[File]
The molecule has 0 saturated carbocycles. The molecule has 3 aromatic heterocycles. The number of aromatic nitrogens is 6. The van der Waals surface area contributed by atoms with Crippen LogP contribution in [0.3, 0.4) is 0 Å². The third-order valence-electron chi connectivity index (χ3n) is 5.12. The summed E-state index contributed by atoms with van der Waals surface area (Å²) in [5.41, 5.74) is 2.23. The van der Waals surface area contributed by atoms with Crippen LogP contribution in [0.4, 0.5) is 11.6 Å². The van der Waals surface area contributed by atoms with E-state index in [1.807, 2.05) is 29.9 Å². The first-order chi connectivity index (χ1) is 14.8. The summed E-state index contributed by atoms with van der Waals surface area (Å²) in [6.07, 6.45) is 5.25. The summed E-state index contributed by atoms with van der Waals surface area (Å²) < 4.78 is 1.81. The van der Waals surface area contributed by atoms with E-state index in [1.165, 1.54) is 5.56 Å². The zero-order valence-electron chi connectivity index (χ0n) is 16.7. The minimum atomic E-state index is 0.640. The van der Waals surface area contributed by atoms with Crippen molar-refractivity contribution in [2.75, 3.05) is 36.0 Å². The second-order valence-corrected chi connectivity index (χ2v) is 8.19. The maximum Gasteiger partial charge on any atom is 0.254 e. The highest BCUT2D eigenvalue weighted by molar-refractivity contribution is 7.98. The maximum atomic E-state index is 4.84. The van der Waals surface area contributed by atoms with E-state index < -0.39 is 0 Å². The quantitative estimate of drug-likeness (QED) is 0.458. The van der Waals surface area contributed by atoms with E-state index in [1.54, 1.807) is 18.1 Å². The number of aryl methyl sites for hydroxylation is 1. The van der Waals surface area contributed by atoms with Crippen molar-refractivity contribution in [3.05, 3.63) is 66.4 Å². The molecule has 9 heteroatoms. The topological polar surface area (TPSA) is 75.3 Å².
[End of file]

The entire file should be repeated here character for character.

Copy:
The molecule has 0 saturated carbocycles. The molecule has 3 aromatic heterocycles. The number of aromatic nitrogens is 6. The van der Waals surface area contributed by atoms with Crippen LogP contribution in [0.3, 0.4) is 0 Å². The third-order valence-electron chi connectivity index (χ3n) is 5.12. The summed E-state index contributed by atoms with van der Waals surface area (Å²) in [5.41, 5.74) is 2.23. The van der Waals surface area contributed by atoms with Crippen LogP contribution in [0.4, 0.5) is 11.6 Å². The van der Waals surface area contributed by atoms with E-state index in [1.807, 2.05) is 29.9 Å². The first-order chi connectivity index (χ1) is 14.8. The summed E-state index contributed by atoms with van der Waals surface area (Å²) in [6.07, 6.45) is 5.25. The summed E-state index contributed by atoms with van der Waals surface area (Å²) < 4.78 is 1.81. The van der Waals surface area contributed by atoms with E-state index in [1.165, 1.54) is 5.56 Å². The zero-order valence-electron chi connectivity index (χ0n) is 16.7. The minimum atomic E-state index is 0.640. The van der Waals surface area contributed by atoms with Crippen molar-refractivity contribution in [2.75, 3.05) is 36.0 Å². The second-order valence-corrected chi connectivity index (χ2v) is 8.19. The maximum Gasteiger partial charge on any atom is 0.254 e. The highest BCUT2D eigenvalue weighted by molar-refractivity contribution is 7.98. The maximum atomic E-state index is 4.84. The van der Waals surface area contributed by atoms with E-state index < -0.39 is 0 Å². The quantitative estimate of drug-likeness (QED) is 0.458. The van der Waals surface area contributed by atoms with E-state index in [1.54, 1.807) is 18.1 Å². The number of aryl methyl sites for hydroxylation is 1. The van der Waals surface area contributed by atoms with Crippen molar-refractivity contribution in [3.05, 3.63) is 66.4 Å². The molecule has 9 heteroatoms. The topological polar surface area (TPSA) is 75.3 Å².